The Corner

U.S.

Boots on the Ground

Outside the Elko, Nev., courthouse (Jay Nordlinger)

Those boots you see on the courthouse steps up there? There are many more where those came from, in Elko, Nev. I show some of them in Part IV of my journal today. This fourth part is the journal’s finale.

I thought I’d share a little mail with you, beginning with a note from Rick Brookhiser: “When I first listened to Hank Williams, I realized that, although country contributed one of the streams that became rock, two things got lost in the flow: yodeling and three-quarter time.”

This, from my friend Tim Saunders, I very much appreciated:

I disagree with what you said about the Mills Brothers. You called them the greatest pop group of all time, then claimed you were indulging in hyperbole. As someone who was listening to the Mills Brothers in college when everyone else was listening to the Allman Brothers, I think saying the Mills Brothers are the greatest pop group of all time is merely stating an obvious fact.

From another reader:

Jay,

Your journal has brought back memories of an Iowa college teenager spending a summer in Elko working for the Bureau of Land Management. That was 50-plus years ago.

A hundred memories to share, but I’ll recount just two, related to one of the town’s primary “industries” in those days, which to my credit (?) I was able to resist, unlike a pre-engineering co-worker of mine who each Monday would share too many details of his weekend exploits.

Betty’s BB Club was on the walk between my summer rental and the BLM office. On one occasion, I passed by a big rig truck parked outside the club with its engine still running. The cab was empty.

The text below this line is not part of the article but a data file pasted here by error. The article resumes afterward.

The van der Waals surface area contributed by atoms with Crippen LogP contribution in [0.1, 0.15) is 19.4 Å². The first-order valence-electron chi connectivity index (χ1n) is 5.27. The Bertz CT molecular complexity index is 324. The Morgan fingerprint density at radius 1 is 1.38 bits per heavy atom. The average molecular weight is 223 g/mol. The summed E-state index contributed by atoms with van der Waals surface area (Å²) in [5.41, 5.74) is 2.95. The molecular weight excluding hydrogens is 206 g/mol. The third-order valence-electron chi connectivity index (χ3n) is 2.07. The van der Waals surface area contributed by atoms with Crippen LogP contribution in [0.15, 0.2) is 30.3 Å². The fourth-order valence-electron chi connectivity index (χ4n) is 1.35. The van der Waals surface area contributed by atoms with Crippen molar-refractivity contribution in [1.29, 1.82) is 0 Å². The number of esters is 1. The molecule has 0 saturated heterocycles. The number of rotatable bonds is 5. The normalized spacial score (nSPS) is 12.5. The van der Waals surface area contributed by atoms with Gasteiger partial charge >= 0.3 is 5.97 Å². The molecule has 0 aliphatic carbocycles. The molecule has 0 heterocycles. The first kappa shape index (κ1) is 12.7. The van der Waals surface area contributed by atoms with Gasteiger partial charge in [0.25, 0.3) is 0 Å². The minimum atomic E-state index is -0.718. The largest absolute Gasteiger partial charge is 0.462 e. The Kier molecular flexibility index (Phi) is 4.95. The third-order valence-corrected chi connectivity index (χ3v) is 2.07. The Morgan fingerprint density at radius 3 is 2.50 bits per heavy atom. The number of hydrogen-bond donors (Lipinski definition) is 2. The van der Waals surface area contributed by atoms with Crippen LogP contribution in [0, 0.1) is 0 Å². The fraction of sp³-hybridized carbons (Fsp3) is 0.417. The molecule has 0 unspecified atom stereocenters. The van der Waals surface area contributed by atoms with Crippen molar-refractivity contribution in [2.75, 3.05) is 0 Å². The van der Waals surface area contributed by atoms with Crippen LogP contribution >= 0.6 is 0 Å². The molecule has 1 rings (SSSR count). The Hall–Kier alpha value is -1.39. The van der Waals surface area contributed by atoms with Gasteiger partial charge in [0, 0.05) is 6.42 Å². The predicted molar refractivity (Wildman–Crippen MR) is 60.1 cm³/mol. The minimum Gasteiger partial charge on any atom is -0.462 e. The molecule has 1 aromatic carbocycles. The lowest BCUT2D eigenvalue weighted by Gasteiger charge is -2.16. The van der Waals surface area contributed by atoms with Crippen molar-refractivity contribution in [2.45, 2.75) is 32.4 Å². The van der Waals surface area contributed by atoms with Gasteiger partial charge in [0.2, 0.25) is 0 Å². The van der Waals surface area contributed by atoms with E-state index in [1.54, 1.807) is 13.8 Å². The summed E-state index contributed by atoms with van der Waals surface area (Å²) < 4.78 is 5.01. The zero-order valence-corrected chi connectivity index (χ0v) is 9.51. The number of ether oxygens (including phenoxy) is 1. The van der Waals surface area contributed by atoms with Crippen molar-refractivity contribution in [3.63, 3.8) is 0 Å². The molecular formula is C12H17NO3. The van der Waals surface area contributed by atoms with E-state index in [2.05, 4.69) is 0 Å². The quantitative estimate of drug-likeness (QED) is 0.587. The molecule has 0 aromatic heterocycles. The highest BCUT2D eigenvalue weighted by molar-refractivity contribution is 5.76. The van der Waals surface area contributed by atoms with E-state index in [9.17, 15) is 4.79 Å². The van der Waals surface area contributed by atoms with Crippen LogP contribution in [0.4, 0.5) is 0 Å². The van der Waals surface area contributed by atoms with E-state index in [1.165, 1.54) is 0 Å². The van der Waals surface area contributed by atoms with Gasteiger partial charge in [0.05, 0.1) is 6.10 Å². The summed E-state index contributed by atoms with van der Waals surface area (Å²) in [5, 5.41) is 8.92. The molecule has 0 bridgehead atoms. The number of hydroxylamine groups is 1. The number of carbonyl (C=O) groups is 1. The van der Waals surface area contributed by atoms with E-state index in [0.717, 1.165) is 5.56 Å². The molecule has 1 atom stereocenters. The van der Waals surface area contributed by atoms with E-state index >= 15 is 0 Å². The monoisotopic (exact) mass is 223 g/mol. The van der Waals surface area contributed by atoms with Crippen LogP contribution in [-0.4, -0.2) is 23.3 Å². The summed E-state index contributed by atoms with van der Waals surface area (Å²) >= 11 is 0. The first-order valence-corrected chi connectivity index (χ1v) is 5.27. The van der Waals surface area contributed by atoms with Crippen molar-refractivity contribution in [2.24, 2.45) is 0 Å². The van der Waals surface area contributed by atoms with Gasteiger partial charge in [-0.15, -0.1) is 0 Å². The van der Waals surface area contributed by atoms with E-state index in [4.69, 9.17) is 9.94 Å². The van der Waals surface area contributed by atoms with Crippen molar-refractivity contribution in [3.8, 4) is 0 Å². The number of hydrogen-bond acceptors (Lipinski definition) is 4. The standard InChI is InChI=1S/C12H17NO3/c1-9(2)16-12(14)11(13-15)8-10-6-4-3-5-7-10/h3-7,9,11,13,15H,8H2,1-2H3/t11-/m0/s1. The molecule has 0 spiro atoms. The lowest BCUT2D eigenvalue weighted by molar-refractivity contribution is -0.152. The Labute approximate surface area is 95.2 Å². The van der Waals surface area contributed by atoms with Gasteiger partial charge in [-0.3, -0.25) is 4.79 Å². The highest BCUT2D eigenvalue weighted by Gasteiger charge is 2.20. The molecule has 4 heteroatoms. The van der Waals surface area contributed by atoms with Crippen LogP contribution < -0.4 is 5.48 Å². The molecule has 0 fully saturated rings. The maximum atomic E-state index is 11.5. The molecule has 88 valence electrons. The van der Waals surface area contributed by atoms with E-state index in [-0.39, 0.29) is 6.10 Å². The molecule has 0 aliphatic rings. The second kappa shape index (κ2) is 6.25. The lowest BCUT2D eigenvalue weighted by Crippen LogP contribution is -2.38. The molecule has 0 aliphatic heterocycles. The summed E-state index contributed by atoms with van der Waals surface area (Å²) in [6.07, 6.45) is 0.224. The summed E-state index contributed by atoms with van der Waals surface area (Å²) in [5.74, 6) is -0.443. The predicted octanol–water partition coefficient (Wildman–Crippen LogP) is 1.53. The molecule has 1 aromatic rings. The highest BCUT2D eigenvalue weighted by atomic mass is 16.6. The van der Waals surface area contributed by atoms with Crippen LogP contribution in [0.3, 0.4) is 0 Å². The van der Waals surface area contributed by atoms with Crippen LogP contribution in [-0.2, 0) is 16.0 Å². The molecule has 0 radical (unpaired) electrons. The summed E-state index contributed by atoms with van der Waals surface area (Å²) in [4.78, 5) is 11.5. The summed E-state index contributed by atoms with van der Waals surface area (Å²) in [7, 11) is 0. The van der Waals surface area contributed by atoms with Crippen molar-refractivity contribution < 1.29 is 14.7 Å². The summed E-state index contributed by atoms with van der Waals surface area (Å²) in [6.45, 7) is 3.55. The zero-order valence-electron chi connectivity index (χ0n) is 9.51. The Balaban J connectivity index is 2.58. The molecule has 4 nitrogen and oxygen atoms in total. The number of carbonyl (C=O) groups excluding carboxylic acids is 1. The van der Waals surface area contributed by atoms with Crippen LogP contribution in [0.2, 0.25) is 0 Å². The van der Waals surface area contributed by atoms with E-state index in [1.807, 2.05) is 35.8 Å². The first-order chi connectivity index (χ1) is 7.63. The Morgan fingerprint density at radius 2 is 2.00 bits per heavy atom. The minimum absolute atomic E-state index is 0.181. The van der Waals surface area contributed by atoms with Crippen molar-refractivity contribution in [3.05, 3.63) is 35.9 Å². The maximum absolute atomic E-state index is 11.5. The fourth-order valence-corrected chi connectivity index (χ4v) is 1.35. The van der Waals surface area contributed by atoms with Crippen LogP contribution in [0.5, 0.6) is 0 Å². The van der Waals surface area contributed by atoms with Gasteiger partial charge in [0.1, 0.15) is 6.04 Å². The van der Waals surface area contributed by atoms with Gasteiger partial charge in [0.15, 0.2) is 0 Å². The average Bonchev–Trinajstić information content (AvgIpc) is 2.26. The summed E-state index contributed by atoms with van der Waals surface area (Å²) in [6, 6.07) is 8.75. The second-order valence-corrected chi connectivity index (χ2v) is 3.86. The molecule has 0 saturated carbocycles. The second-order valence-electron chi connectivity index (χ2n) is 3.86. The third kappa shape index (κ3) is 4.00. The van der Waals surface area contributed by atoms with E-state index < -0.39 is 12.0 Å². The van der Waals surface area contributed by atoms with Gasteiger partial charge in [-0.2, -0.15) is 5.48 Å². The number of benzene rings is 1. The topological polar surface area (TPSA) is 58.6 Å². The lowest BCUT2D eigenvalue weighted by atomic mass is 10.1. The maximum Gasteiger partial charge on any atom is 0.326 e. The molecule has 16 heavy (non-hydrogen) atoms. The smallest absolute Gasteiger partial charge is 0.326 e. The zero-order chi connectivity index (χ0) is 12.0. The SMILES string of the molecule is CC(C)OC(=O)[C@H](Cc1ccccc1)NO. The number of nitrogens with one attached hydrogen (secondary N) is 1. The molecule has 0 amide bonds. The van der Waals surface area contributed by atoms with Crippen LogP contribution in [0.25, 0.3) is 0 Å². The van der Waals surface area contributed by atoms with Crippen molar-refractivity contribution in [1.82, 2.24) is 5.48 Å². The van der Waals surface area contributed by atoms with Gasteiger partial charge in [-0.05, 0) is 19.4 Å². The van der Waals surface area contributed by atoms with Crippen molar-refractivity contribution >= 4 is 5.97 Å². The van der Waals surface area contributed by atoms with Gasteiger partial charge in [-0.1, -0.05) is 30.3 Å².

Elko held a regional rodeo in the summer, just like my hometown in Iowa. Much to my surprise, bare-back riding was sponsored by Betty’s BB in the program.

From another reader, who grew up in northern Nevada but has been living in Virginia:

… There’s so much more to the state than Las Vegas and Reno, both of which are increasingly Californicated. …

There are ghost towns scattered across the state. … In Pershing County, there’s Unionville, where my great-great-grandfather was the blacksmith. (One of his daughters had an arrow scar across her forehead from an Indian attack that occurred while they were crossing the Great Plains.)

I love Nevada, but I won’t be coming back because of the influx of people who didn’t like where they were living, moved to Nevada, and tried to turn it into the place they couldn’t stand living in. I hope to be living in Montana by this time next year.

One more:

Jay,

… When that kerfuffle broke out after Harry Reid insisted that the federal government fund the cowboy-poetry festival, I thought it was foolish — the festival, I mean. Your journal has changed my mind. (Hangs head in shame.) …

I hope you don’t mind a small recommendation: the Celtic Colours International Festival in Cape Breton, nine days of wonderful Celtic and Celtic-inspired music, dancing, and culture. … And Cape Breton is a lovely island. (Full disclosure: My family has deep roots in CBI; my dad was born there.)

Thank you, all!

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